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BETWEEN YOU AND ME: CONFESSIONS OF A COMMA QUEEN and IT’S GREEK TO ME: ADVENTURES OF THE COMMA QUEEN By Mary Norris



Mary Norris has worked for The New Yorker since 1978, mostly as a copywriter. Norris edited the work of John McPhee, George Saunders, Ian Frazier, Mark Singer, Emily Nussbaum, Jon Lee, Calvin Trillin, Karen Russell, Ben McGrath, and dozens more. In Between You and Me, Norris writes about her love of grammar and how she managed to score her dream job. In later chapters, Norris explores burning questions like who put the hyphen in Moby-Dick and why are there so many commas in so much of our writing.

The comma was invented by Aldo Manuzio, a Venice printer, in 1490. Maruzio was working on printing Greek classics and found that using a comma (in Greek, komma means “something cut off”–a segment) made the passages less confusing. Over time, Norris is convinced that people insert too many commas in much of their writing.

My favorite chapter is Chapter 7: A Dash, a Semicolon, and a Colon Walk into a Bar. Norris analyzes how Emily Dickinson used dashes in her poetry and how Henry James used colons and semi-colons so effectively. GRADE: A

In It’s Greek to Me, Mary Norris writes about her love affair with Greece and the Greek language. I found It’s Greek to Me less interesting and less compelling than Between You and Me.. Are you a fan of grammar? GRADE: B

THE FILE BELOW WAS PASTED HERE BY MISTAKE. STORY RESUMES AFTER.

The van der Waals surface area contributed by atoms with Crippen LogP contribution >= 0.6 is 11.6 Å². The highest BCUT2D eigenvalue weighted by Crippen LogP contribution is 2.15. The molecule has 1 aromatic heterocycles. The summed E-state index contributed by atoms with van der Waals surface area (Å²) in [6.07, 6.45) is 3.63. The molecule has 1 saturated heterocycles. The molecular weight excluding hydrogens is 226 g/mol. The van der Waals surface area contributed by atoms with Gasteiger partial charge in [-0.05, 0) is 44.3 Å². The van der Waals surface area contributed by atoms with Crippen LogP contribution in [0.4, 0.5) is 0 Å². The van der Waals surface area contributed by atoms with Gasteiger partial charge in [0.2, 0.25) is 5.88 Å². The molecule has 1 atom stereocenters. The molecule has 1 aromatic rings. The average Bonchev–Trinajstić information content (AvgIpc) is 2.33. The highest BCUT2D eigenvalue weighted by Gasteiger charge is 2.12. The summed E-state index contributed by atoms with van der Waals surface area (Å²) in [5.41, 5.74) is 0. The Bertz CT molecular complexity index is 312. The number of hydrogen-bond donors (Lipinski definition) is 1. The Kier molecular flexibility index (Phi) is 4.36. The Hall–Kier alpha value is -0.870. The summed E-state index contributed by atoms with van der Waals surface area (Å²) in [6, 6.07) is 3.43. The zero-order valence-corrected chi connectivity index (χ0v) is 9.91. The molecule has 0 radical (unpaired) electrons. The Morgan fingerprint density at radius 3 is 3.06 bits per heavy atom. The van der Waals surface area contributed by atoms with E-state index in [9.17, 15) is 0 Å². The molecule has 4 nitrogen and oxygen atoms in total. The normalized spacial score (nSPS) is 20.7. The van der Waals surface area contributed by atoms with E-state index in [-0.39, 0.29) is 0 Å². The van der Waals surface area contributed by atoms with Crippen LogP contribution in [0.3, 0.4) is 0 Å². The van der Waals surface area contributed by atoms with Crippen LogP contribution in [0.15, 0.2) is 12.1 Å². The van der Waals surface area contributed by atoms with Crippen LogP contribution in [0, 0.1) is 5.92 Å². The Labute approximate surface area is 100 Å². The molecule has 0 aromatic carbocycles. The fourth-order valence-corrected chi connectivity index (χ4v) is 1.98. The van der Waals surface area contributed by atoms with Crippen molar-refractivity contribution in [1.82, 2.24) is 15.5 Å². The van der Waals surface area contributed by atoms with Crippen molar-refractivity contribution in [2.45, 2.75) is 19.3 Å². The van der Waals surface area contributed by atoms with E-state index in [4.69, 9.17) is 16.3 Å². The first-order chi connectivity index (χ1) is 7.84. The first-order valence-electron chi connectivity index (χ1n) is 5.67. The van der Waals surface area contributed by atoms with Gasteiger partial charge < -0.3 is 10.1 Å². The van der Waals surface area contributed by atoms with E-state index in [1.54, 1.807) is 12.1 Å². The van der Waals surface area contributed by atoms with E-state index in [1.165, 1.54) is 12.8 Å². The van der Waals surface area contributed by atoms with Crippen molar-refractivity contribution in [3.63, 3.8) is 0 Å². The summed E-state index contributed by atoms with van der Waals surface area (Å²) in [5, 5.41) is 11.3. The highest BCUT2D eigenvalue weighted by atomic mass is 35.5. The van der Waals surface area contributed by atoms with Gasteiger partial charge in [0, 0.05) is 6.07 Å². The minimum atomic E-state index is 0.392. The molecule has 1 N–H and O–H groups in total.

TABLE OF CONTENTS TO BETWEEN YOU AND ME:
Introduction: Confession of a Comma Queen 1
Chapter 1 Spelling Is for Weirdos 15
Chapter 2 That Witch! 35
Chapter 3 The Problem of Heesh 57
Chapter 4 Between You and Me 77
Chapter 5 Comma Comma Comma Comma, Chameleon 92
Chapter 6 Who Put the Hyphen in Moby-Dick? 111
Chapter 7 A Dash, a Semicolon, and a Colon Walk into a Bar 131
Chapter 8 What’s Up with the Apostrophe? 147
Chapter 9 F∗ck This Sh∗t 157
Chapter 10 Ballad of a Pencil Junkie 169
Epilogue: The Million-Dollar Copy Editor 193
Acknowledgments 201
Notes 205
Appendix: Some Books I Have Found Particularly Helpful 213
Index 217
TABLE OF CONTENTS TO IT’S GREEK TO ME:
Invocation 1
Chapter 1 Alpha to Omega 19
Chapter 2 A Is for Athena 42
Chapter 3 Dead or Alive 66
Chapter 4 Demeter Dearest 97
Chapter 5 A Taste for Tragedy 122
Chapter 6 Swimming with Aphrodite 149
Chapter 7 Acropolis Now 176
Chapter 8 The Sea! The Sea! 201
Acknowledgments 223
Appendix The Greek Alphabet 227

FRIDAY’S FORGOTTEN BOOKS #575: THE GREAT SF STORIES #18 (1956) Edited by Isaac Asimov & Martin H. Greenberg